Information and support for healthy eating

The Eatwell Guide provides information on what and how much you should eat.  

Information on the five main types of food found in the Eatwell Guide

Other information about healthy eating

What is a healthy weight?

There is no ideal weight that suits everyone. Each person is different and your healthy weight is determined by factors that are unique to you. It can be difficult to tell if someone is a healthy weight just by looking, especially in children. There are a couple of measurements you can use to check if you are currently a healthy weight.  You can use Body Mass Index (BMI) to find out if your weight is in a healthy range. A BMI calculator uses your height and weight to calculate whether you are a healthy weight, underweight, overweight or obese. A healthy BMI is between 18.5 and 24.9. 

You can also check your waist measurement. If you carry more weight around your middle this may be unhealthy, even if your BMI is in the healthy range. A healthy waist measurement for males is 94cm or less and for females is 80cm or below. 

If you are concerned about your child’s weight you should speak to your school nurse or GP in the first instance or contact Cambridgeshire's Lifestyle Service which offers support to children and their families for weight management.

Male measuring his waist
Male measuring his waist

If you want to lose weight

Get more tips to start losing weight healthily from NHS Choices.

Local weight management services for adults and children are provided by the Lifestyle Service Everyone Health Change Point.

Everyone Health Change Point will also provide information about healthy eating and offers community group sessions about healthy eating and cooking.

Information and support for breastfeeding

For your baby, breastfeeding is the food that gives the best start in life.   Breastmilk is perfect and uniquely made for your growing baby.  Every day counts and the longer you breastfeed the greater the benefits for your baby.

Babies who are breastfed are less likely to have stomach, gut, and chest and ear infections. If your family has allergies your baby is less likely to get eczema and asthma if breastfed. Breastfed babies are less likely to be overweight which means they are less likely to develop type 2 diabetes. It can also benefit mothers as it reduces the risk of developing certain types of ovarian and breast cancers.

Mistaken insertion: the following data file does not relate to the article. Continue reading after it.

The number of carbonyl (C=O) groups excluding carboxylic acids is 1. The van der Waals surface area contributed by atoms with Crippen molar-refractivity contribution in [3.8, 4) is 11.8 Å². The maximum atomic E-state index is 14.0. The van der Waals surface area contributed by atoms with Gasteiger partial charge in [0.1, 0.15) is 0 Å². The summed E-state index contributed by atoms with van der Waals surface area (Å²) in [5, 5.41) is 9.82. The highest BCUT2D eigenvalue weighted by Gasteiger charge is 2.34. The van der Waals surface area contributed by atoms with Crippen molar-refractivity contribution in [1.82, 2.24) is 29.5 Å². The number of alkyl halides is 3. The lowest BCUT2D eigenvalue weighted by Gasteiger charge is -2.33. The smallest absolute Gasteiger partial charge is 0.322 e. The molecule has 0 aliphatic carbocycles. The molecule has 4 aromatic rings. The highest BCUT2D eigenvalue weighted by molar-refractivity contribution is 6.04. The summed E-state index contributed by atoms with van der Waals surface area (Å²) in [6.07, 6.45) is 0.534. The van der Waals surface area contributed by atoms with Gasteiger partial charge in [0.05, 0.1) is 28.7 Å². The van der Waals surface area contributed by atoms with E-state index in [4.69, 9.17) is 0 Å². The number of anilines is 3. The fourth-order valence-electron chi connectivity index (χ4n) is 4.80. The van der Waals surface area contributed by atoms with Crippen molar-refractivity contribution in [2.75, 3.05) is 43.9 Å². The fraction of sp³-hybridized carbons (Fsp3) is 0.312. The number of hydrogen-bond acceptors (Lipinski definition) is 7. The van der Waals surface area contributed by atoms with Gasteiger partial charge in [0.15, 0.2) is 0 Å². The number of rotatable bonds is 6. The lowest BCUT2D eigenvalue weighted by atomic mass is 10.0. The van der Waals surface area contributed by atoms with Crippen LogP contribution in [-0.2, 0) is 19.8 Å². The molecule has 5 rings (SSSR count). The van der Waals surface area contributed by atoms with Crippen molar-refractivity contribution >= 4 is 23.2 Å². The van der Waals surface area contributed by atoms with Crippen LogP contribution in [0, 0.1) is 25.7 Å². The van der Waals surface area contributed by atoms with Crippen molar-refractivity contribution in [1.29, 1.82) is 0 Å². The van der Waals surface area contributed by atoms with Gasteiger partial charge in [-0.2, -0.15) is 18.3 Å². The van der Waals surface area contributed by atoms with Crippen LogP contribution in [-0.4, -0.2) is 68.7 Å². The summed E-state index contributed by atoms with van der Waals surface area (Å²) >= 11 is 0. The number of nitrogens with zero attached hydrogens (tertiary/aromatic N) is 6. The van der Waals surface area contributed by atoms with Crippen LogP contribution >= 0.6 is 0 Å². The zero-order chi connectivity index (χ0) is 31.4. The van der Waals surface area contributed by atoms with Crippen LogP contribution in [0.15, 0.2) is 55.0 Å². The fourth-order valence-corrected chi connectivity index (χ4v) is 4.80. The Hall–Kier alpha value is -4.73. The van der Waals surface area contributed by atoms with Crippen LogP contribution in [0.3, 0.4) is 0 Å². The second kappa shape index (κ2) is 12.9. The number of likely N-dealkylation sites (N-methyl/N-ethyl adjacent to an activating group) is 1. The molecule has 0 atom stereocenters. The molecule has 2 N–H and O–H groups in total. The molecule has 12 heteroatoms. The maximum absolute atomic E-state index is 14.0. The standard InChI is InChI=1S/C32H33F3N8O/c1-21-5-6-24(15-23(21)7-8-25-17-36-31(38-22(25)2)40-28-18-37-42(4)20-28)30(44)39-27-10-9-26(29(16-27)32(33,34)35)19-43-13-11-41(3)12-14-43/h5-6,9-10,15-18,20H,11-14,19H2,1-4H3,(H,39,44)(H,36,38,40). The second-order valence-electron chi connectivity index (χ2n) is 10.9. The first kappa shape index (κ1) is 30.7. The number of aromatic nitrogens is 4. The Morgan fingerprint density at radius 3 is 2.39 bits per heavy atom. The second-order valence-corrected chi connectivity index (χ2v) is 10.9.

Women breastfeeding on a park bench
A women breastfeeding on a pack bench

If you need help with breastfeeding please contact:

Local sources of support for breastfeeding

There are many sources of local support for breastfeeding where you can get advice online, by telephone, face to face and through groups. Your midwife and health visitor will be able to provide advice and support. You may wish to attend one of the friendly support groups where you can speak with an experienced person face-to-face about your concerns. Or you may prefer to speak with someone on the phone via one of the helplines or by calling a local volunteer breastfeeding counsellor.

However should you encounter a persistent or complex breastfeeding problem and your baby is less than 28 days old then your midwife or health visitor will be able to support you along with specially trained breastfeeding counsellors facilitating the local support groups. If despite this support your problem continues then a referral may be made to the Infant Feeding Team based at Hinchingbrooke Hospital.

For more information on local breastfeeding support groups and for local places to feed, support groups and more please visit: